Black Mirror: Fifteen Million Merits
December 24, 2014 4:08 PM - Season 1, Episode 2 - Subscribe

In a bleak,automated future Britain, Bing is one of millions who pedal exercise bikes to create energy as a living.
posted by oh yeah! (22 comments total) 3 users marked this as a favorite
 
The Netflix episode summary gave away one of the twists - "After failing to impress the judges on a singing competition show, a woman must either perform degrading acts or return to a slave-like existence." - and while I'm generally a 'no spoilers, please' kind of viewer, I think I appreciated this episode more than the pilot because I was braced for the impending doom.
posted by oh yeah! at 4:15 PM on December 24, 2014 [2 favorites]


I didn't think this was a strong episode, as much as it is presenting a single exploration to it's conclusion. Some of the other Black Mirror episodes will whiz and dance around with many concepts, but this one is just so direct. It is well executed for what it is though.
posted by Catblack at 5:39 PM on December 24, 2014


Seein as it is Charlie Brooker basically castigating himself for being a steam valve for an inherantly destructive system, a critical voice that has bee absorbed by the system he criticizes and therefore gives the system an unexpected credibility, I'd say that the main point of the episode is pretty deadly.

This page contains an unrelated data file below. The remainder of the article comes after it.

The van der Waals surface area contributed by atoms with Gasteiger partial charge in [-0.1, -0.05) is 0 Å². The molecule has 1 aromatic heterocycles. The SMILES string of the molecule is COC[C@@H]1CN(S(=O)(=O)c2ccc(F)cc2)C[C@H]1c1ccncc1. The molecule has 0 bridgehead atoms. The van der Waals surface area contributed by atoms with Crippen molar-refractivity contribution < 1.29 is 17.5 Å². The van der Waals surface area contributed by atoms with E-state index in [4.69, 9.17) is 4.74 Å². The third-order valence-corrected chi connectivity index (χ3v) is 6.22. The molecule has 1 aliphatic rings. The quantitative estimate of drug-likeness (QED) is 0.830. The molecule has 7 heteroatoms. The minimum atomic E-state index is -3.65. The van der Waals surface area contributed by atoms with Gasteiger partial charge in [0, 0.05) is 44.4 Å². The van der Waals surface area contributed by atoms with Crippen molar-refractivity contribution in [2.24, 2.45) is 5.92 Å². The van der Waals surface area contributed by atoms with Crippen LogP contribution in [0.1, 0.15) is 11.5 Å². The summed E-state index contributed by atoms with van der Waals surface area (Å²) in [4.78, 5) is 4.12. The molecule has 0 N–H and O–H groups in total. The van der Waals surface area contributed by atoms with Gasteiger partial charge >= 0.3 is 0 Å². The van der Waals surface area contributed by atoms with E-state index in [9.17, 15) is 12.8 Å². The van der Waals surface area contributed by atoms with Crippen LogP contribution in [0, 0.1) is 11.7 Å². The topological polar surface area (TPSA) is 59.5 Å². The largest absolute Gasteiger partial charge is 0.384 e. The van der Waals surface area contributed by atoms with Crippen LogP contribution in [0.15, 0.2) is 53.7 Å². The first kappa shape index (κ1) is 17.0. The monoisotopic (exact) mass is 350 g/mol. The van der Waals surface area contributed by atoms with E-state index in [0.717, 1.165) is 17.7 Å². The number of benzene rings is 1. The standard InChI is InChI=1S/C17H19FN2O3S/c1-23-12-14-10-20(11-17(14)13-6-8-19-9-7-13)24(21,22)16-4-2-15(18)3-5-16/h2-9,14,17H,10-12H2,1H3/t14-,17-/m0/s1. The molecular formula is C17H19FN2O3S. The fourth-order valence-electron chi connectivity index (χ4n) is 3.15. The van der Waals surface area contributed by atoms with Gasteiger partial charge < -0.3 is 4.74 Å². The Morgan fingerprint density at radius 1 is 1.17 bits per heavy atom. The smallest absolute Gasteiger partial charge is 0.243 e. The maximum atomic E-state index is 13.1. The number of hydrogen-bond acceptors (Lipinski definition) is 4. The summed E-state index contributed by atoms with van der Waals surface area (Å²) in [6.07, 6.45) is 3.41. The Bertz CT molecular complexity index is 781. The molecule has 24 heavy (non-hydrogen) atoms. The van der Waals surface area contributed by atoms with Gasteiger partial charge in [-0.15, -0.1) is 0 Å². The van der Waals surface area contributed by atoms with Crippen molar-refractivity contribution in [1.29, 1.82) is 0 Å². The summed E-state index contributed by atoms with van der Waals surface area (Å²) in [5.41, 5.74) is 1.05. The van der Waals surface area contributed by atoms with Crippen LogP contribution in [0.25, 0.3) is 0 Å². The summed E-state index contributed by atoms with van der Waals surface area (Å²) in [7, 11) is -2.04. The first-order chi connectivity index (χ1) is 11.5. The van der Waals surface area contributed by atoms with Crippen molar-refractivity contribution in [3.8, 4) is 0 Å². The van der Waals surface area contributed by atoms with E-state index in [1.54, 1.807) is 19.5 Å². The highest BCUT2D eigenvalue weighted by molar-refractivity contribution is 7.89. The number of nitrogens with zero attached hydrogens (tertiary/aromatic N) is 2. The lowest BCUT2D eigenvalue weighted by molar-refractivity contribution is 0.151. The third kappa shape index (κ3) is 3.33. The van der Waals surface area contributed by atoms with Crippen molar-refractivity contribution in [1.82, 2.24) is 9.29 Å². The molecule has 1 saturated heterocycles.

posted by maxsparber at 7:47 PM on December 24, 2014 [14 favorites]


Yeah there's nothing subtle about this one, eh? The ending is SO BLEAK. Bing puts away his shard of black mirror, sips his fungus squeezed orange juice, and looks out an actual window at pristine nature revealing everyone is choosing to stay inside. There's no apocalypse that's forced this Matrix-esque bike-riding dystopia, there aren't any security guards, there's just nowhere else to go. Nowhere with a society at least if you'd rather not die cold and alone in the woods. And forget about convincing anyone else to come with you when dissent is itself entertainment, portioned into 30 minute ad-supported chunks and watched from behind a screen twice a week.

The red haired guy shopping for avatar haircuts. That scene where Bing's obnoxious neighbor gets upset about his entertainment being interrupted. "I paid for this! I. Paid. For. This!" We all paid for this, we're still paying for it, we'll always pay for it.